What is Groupthink?
Groupthink is a phenomenon in which a group of people who share common values come to reach a false consensus that they all held without critical evaluation. Groupthink can result in irrational and poor-quality decisions, programs, and policies. Groupthink is most likely to happen when the group’s members are similar in background or status (e.g., age, gender) and have made little effort to search out differing opinions. Dr. Jordan Sudberg explains: “When people have common pre-existing beliefs, or similar backgrounds, or are not familiar with other viewpoints (or don’t have time to think), they tend to fall into groupthink.”
Groupthink is most likely to occur when a group’s members share similar backgrounds (e.g., age, gender), when they lack a history of different viewpoints being presented or debated by the group members and when they feel pressure from above to make decisions quickly before voices in opposition to the consensus can be heard. Groups give off misleading signals about their thinking that can affect this process.He explains that “the more homogeneous the people are and the more they are committed to a particular outcome, the more biased their communication is likely to be, and the more likely they are to perceive events in a predetermined way.” Dr. Sudberg notes that “a host of studies have found that groups tend to develop overoptimistic perceptions of their collective performance, both in simulated settings and in real-world experiments.” He adds that this “groupthink effect does not reside in the leader so much as in large coalitions of like-minded individuals.”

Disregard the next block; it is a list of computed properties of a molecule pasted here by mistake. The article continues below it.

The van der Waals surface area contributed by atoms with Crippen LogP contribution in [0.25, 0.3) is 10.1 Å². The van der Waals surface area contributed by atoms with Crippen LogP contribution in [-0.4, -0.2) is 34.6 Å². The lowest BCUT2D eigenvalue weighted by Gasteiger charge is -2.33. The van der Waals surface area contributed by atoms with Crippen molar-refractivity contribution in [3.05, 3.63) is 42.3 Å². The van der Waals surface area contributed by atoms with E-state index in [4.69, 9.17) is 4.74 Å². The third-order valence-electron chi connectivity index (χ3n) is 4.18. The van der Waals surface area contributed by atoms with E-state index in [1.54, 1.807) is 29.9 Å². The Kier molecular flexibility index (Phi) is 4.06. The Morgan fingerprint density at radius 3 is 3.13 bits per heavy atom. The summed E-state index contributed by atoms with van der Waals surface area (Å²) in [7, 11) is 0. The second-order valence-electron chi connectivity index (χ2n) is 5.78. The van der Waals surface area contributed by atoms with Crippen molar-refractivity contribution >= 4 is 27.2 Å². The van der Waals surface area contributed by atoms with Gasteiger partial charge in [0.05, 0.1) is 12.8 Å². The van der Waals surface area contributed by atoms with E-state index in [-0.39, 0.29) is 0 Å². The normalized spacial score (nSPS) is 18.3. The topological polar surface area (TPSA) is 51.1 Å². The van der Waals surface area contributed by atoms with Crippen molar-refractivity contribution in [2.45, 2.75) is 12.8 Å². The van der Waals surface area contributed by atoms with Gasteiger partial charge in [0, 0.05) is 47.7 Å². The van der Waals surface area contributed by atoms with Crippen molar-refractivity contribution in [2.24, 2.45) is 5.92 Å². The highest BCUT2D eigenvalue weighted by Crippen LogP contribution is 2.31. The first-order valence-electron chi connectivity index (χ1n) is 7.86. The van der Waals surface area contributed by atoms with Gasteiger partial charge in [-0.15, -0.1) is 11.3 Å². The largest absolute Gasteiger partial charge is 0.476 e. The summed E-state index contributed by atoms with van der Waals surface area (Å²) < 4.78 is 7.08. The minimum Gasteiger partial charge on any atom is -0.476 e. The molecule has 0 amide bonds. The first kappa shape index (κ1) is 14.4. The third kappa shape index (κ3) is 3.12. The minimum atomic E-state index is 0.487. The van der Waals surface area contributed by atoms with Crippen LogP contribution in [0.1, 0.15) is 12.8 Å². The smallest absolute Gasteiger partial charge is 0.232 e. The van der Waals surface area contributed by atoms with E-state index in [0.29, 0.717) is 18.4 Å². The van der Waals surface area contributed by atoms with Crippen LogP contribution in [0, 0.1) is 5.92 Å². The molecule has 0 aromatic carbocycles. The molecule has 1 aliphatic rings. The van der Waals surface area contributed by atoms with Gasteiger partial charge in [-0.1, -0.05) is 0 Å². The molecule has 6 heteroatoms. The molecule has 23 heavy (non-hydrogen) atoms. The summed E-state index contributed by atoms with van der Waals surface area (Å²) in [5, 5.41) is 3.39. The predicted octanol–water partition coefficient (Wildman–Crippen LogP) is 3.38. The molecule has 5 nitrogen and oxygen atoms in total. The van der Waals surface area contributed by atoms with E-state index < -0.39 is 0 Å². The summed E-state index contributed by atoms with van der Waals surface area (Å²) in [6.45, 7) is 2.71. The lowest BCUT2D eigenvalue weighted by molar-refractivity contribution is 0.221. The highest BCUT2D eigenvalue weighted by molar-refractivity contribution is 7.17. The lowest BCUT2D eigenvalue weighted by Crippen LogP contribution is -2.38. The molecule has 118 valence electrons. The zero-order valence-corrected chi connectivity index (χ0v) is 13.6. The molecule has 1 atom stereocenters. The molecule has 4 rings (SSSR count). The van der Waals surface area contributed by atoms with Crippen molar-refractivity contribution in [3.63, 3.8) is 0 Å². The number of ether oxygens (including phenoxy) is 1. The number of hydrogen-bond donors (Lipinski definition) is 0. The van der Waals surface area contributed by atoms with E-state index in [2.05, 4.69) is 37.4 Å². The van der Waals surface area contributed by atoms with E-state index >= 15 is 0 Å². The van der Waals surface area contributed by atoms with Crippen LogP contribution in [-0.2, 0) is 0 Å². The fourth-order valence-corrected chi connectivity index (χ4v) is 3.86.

Groupthink can occur when people are motivated by fear, but it can also happen consciously. A group can choose not to challenge its assumptions and beliefs because it believes this will inhibit a decision’s acceptance by others. It discourages members from challenging ideas that they know may be wrong. According to Sudberg, “The most common mechanism through which groups produce a faulty consensus is through miscommunication, both with one another as well as external observers.”
Groupthink is a term coined by Irving Janis in 1972 to describe a pattern of thought that often leads to poor decisions. The theory builds on Sigmund Freud’s work on the unconscious mind. According to Dr. Jordan Sudberg, “the Groupthink model was how I was trained, and it was probably an expert system that translated my intuitions into a formal model.” In describing groupthink, Janis claims that when there are many decision-makers and compromise is needed, people can be unwilling to consider alternative viewpoints and instead focus on available information from all group members.
Groupthink is not a clear-cut theory. It is based on the notion that a number of factors can influence the decision-making process and make it more likely to yield poor decisions. However, recent studies show that groups reach optimal decisions in less than 40 minutes when they typically take up to an hour or longer. One long-term study involving 5,000 subjects found that groupthink almost always occurs and that participants cannot identify even the most straightforward cases of groupthink; participants often blamed a group member for not challenging an idea rather than acknowledging their unwillingness to challenge assumptions that were hardly challenged at all by others.
Groupthink theory assumes that groups of people are limited in their ability to think objectively and critically. It is because they have only a little time to decide. During these short periods, they wish to appear confident by offering counter-ideas, thus encouraging groupthink and conformity.